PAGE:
Chief Executive Officers in Asia Pacific corporations are found to be more aware of brands, and more likely to respond to social media inputs in their respective businesses. This is based on a study from MEC and CNBC from a survey among 32 CEOs in multinational corporations across China, Hong Kong, India and Singapore.
As these top-level executives are utilizing technology more intensively for information aggregation and time management, CEOs are now willing to take direct control of their own access to communications, business performance and industry news, instead of relying to their personal assistants.
CEOs are often thought to be unreachable, and only accessible through their assistants or secretaries. The average senior business leader frequently “maintains distance” from their business environments to retain their influence, perspective and control.
However, CEOs are now found to actually be more accessible, due to the use of Business-to-Business (B2B) social media as an important tool for company positioning. Only a few APAC executives are identified using the platform for external communications, though — a contrast to their western counterparts.
Jon Wright, MEC Asia Pacific Head of Analytics and Insight, said that the networks are not exactly an effective way of communicating with CEOs due to the “probability of losing control in their communication structures.”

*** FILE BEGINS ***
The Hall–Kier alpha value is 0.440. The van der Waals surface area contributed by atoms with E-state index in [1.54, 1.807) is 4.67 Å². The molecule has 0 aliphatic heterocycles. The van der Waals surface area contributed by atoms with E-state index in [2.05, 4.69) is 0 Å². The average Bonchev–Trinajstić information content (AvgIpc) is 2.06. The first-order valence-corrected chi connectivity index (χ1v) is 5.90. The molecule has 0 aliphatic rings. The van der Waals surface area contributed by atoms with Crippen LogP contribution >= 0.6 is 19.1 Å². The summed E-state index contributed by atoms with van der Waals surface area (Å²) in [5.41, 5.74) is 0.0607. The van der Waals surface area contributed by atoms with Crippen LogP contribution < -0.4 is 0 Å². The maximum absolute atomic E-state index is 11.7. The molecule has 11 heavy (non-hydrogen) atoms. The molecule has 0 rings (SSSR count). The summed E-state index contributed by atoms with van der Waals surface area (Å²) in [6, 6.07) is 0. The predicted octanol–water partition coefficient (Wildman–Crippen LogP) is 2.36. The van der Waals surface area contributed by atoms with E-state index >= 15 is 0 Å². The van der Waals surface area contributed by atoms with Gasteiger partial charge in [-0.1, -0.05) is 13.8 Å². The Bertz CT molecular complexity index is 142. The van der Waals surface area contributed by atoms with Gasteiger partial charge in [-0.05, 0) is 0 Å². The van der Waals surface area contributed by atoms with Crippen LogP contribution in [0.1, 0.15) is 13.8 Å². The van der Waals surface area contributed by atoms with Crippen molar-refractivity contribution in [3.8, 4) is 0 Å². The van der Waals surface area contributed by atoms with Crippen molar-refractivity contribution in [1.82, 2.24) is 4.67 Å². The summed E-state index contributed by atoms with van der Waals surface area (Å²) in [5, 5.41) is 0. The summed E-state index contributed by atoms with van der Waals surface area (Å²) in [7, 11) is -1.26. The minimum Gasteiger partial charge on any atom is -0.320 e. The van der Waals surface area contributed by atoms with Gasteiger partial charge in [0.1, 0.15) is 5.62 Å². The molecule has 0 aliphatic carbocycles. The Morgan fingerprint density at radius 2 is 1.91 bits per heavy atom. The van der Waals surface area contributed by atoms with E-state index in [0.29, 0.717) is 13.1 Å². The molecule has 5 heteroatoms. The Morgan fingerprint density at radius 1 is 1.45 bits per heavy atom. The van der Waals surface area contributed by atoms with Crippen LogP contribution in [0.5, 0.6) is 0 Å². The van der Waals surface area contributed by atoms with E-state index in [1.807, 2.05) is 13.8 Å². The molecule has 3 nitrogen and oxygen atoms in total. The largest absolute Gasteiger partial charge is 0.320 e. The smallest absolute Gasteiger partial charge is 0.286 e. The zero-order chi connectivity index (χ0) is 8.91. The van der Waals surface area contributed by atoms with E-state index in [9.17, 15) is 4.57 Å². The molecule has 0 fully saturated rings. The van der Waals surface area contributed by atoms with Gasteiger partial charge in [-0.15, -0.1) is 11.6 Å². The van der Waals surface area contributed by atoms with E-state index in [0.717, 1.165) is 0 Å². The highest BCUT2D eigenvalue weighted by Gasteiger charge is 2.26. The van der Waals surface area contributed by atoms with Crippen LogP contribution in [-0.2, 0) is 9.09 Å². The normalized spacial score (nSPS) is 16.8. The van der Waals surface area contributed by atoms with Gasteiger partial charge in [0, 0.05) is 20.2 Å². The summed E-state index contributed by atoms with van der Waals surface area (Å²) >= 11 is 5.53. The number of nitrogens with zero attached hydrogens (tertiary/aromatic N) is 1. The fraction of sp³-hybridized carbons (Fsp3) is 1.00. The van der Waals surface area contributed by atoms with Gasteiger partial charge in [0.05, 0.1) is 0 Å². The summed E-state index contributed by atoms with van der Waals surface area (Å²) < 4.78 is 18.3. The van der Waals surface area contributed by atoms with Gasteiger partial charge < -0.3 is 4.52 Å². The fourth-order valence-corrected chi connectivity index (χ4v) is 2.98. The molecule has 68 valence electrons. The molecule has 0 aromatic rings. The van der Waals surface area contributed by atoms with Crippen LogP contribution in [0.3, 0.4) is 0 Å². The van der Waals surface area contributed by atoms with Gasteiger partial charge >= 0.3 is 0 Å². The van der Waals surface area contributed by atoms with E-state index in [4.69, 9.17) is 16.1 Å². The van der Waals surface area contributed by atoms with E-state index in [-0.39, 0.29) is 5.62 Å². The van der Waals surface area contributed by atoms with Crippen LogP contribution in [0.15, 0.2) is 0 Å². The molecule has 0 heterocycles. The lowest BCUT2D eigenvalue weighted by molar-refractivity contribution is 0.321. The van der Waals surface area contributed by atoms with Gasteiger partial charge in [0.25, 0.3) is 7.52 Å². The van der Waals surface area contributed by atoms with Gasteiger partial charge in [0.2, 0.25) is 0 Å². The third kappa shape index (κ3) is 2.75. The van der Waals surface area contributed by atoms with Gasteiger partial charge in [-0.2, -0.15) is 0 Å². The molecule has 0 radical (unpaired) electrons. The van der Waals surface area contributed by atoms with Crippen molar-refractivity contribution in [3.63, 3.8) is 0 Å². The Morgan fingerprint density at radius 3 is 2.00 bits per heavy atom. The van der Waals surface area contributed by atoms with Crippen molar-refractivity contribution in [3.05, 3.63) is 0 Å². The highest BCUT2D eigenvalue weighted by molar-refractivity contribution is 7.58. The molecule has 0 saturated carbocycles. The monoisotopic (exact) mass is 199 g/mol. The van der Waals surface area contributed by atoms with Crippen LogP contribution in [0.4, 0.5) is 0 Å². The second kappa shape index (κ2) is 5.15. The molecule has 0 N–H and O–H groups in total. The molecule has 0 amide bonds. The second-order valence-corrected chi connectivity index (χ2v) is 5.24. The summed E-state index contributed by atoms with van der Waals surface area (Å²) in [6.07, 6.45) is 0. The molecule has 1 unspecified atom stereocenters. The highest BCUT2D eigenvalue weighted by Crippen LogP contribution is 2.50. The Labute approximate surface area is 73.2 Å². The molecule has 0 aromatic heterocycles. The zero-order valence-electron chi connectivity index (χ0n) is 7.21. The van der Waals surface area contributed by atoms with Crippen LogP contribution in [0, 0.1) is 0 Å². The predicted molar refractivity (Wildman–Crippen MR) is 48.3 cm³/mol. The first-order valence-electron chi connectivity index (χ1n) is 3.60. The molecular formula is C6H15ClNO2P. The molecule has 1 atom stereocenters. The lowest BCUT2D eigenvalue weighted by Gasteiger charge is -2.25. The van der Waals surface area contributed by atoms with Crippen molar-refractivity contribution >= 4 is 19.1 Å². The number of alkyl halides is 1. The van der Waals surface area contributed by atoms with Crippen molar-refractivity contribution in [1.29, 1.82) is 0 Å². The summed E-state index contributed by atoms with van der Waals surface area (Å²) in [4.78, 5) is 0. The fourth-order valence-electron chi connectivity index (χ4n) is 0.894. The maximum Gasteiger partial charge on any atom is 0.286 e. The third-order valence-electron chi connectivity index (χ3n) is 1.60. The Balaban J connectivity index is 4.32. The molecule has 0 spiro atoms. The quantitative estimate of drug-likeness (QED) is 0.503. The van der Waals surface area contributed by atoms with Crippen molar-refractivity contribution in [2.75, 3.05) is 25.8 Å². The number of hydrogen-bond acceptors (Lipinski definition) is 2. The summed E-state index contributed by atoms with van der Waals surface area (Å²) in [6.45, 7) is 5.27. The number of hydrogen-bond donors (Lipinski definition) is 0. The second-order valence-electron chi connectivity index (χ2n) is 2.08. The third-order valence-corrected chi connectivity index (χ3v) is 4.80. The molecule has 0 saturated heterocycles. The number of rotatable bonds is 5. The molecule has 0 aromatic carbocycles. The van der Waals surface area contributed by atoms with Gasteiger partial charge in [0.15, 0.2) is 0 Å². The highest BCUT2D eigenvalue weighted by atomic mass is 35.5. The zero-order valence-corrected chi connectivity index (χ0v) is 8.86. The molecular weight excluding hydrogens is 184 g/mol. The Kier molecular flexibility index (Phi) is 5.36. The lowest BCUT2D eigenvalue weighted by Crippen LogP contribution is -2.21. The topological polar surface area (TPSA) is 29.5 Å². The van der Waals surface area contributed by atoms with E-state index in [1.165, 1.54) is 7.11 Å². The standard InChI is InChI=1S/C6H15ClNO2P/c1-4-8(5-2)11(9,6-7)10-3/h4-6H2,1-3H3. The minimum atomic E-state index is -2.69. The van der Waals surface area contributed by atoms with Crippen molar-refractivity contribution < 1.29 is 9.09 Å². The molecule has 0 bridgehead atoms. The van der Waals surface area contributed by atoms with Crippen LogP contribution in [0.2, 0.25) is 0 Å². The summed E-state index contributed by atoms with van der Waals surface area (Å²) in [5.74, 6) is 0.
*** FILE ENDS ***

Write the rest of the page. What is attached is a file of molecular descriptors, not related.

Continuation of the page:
But, they allow internal conversations, in order to help get employees heard. This leads to better transparency within an organization.
Moreover, CEOs are found to be more open to the influence of business contacts when it comes to products and services, such as hotels, airlines, clothing brands and technology. CEOs surveyed said they listen to recommendations from respected media outlets. This is seen as an opportunity for B2B networks to partner with media brands to provide relevant, valuable and timely content.
Still, remains to be the preferred method of communication. A special mention went to Apple for its ethos and CEO achievements as a brand as well as a business principal. The key idea here is that business leaders respond to a new, clear and actionable information at an appropriate time through an appropriate channel.
Wright continues that CEOs are humans, too. “In many ways technology has made them more similar to the everyday person. Brands need to ensure that valuable content is provided that fits in with CEOs’ requirements, and it needs to be effectively ‘liquid’ in order to be accessible via any device.”
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